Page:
One hundred and four wins in the regular season mean nothing for the Atlanta Braves.
For the second year in a row, the Philadelphia Phillies took down their NL East rivals in the NLDS, winning the series in four games after beating the Braves on Thursday, 3-1.
The Phillies finished 14.0 games back of the Braves, who won the division easily. At one point, Atlanta led it by 17.0 games. But for them, it’s all out the window, despite their regular season record being the best in the majors.
Austin Riley and Nick Castellanos exchanged solo home runs in the fourth inning, but with the game tied at one, Trea Turner reminded everyone why he got $300 million in the offseason with a solo shot of his own, giving the Phillies a 2-1 lead.
Ranger Suarez tossed five innings of one-run ball before Rob Thomson went to the bullpen to face the top of the Braves’ order. Seranthony Dominguez got the first two batters out, but after Riley singled to bring up 54-homer-hitter Matt Olson, Thomson brought in Jose Alvarado for the lefty-lefty matchup, and Olson flied out to end the threat.
In the bottom of the sixth, Castellanos went deep again, making it a two-run Phils lead and knocking Spencer Strider out of the game. He became the first person in MLB history to multiple home runs in back-to-back games in postseason history.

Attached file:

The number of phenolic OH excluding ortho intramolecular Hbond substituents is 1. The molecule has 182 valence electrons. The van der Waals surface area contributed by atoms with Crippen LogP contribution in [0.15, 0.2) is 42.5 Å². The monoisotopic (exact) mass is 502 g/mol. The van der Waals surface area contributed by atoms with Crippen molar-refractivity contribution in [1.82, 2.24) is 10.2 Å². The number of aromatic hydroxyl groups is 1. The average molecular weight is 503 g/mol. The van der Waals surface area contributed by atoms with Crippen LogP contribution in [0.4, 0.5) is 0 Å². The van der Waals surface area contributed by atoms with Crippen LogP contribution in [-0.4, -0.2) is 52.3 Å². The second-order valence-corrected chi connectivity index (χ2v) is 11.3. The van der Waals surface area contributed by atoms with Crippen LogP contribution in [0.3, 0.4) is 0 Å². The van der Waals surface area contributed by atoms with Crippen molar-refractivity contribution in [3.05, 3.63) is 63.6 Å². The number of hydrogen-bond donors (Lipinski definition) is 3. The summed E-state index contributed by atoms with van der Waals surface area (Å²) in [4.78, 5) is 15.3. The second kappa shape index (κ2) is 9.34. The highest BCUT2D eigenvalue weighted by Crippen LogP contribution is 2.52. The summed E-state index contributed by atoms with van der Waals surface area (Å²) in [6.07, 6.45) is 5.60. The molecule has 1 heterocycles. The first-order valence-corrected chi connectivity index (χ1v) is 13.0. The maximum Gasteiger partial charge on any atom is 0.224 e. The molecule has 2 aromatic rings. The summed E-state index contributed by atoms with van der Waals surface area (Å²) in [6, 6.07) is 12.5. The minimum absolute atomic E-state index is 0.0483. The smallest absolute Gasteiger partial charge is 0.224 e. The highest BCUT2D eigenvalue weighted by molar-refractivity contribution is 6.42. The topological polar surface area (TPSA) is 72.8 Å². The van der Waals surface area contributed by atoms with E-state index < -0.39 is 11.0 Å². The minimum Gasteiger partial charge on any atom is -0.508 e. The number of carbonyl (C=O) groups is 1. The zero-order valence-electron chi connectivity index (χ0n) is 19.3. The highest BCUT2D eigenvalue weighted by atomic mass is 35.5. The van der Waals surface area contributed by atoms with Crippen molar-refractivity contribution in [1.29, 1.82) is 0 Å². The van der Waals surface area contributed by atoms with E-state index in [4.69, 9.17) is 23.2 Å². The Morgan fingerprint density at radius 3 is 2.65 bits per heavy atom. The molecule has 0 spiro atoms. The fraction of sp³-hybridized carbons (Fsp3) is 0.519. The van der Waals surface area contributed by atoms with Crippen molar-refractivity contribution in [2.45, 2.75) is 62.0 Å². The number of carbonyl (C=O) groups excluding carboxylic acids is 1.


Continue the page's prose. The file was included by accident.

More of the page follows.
In the top of the seventh, the lead run came to the plate, which forced Thomson to go with former Brave Craig Kimbrel earlier than he probably would’ve like. But he walked Travis d’Arnaud, bringing up the likely NL MVP in Ronald Acuña Jr. with the bases loaded. Acuña gave one a ride, but Miguel Rojas made a leaping catch on the warning track to get the Phillies out of the jam.
Gregory Soto, going for the four-out save, put the two first Braves on to lead off the ninth, and runners were at the corners with none out. So, Thomson went back to his bullpen to bring in Matt Strahm, and with ease, he retired all three batters he faced, leaving Acuña on deck to end the game. Strahm had just two saves during the regular season – of course, he gets one in the biggest game of his life.
Turner was a triple away from the cycle in his four-hit night, and he’s hitting .500 in this postseason. Acuña went 0-for-4 and hit just .143 in the four games. Philly relievers combined for 4.0 innings of scoreless relief.
Atlanta had one of the best offenses, literally, ever. Their 307 home runs and .501 slugging percentage were the most ever in a season, and they led the majors in just about every offensive category, including their 5.85 runs per game. In this series, they scored just eight, or two per game.
The Houston Astros are the only division winners to be playing in the League Championship Series this year.
The Phillies will face the Arizona Diamondbacks, who are in their first NLCS since 2007 – that series, between the five and six seeds in the NL, respectively, begins Monday in Philadelphia.
If the Phillies win that series, it will be the first time they will have won back-to-back pennants since 2008 and 2009.
Oh, and teams to out-homer their opponents this postseason are 14-1. So, hit home runs.